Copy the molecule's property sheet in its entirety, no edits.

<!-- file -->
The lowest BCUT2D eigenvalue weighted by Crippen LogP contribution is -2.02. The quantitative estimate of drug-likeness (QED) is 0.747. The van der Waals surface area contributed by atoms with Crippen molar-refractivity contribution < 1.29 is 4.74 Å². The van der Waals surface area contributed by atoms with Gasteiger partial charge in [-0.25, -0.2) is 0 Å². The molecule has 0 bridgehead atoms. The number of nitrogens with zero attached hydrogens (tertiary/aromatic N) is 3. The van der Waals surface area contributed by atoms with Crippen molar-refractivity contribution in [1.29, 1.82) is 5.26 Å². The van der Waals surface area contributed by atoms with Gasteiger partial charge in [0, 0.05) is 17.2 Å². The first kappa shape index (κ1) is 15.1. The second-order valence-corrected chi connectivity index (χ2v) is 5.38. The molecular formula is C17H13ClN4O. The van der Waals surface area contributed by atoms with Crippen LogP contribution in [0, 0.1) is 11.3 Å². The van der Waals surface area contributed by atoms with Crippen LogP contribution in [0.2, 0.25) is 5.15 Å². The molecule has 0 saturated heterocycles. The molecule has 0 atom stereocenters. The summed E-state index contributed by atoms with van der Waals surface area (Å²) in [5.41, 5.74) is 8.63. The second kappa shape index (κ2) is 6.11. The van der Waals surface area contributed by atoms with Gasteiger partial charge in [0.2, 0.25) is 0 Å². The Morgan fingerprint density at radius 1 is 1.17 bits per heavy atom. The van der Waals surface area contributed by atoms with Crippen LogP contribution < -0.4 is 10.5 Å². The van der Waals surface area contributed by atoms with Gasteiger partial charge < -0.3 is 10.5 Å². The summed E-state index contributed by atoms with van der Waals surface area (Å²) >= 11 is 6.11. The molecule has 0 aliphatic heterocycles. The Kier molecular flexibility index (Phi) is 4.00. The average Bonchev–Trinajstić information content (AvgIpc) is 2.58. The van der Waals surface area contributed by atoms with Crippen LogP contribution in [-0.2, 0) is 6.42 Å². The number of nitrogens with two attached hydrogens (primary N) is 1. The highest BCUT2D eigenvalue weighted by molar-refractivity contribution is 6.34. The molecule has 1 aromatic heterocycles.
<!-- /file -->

The lowest BCUT2D eigenvalue weighted by Crippen LogP contribution is -2.02. The quantitative estimate of drug-likeness (QED) is 0.747. The van der Waals surface area contributed by atoms with Crippen molar-refractivity contribution < 1.29 is 4.74 Å². The van der Waals surface area contributed by atoms with Gasteiger partial charge in [-0.25, -0.2) is 0 Å². The molecule has 0 bridgehead atoms. The number of nitrogens with zero attached hydrogens (tertiary/aromatic N) is 3. The van der Waals surface area contributed by atoms with Crippen molar-refractivity contribution in [1.29, 1.82) is 5.26 Å². The van der Waals surface area contributed by atoms with Gasteiger partial charge in [0, 0.05) is 17.2 Å². The first kappa shape index (κ1) is 15.1. The second-order valence-corrected chi connectivity index (χ2v) is 5.38. The molecular formula is C17H13ClN4O. The van der Waals surface area contributed by atoms with Crippen LogP contribution in [0, 0.1) is 11.3 Å². The van der Waals surface area contributed by atoms with Crippen LogP contribution in [0.2, 0.25) is 5.15 Å². The molecule has 0 saturated heterocycles. The molecule has 0 atom stereocenters. The summed E-state index contributed by atoms with van der Waals surface area (Å²) in [5.41, 5.74) is 8.63. The second kappa shape index (κ2) is 6.11. The van der Waals surface area contributed by atoms with Gasteiger partial charge in [0.2, 0.25) is 0 Å². The Morgan fingerprint density at radius 1 is 1.17 bits per heavy atom. The van der Waals surface area contributed by atoms with Crippen LogP contribution < -0.4 is 10.5 Å². The van der Waals surface area contributed by atoms with Gasteiger partial charge < -0.3 is 10.5 Å². The summed E-state index contributed by atoms with van der Waals surface area (Å²) >= 11 is 6.11. The molecule has 0 aliphatic heterocycles. The Kier molecular flexibility index (Phi) is 4.00. The average Bonchev–Trinajstić information content (AvgIpc) is 2.58. The van der Waals surface area contributed by atoms with Crippen LogP contribution in [-0.2, 0) is 6.42 Å². The number of nitrogens with two attached hydrogens (primary N) is 1. The highest BCUT2D eigenvalue weighted by molar-refractivity contribution is 6.34. The molecule has 1 aromatic heterocycles.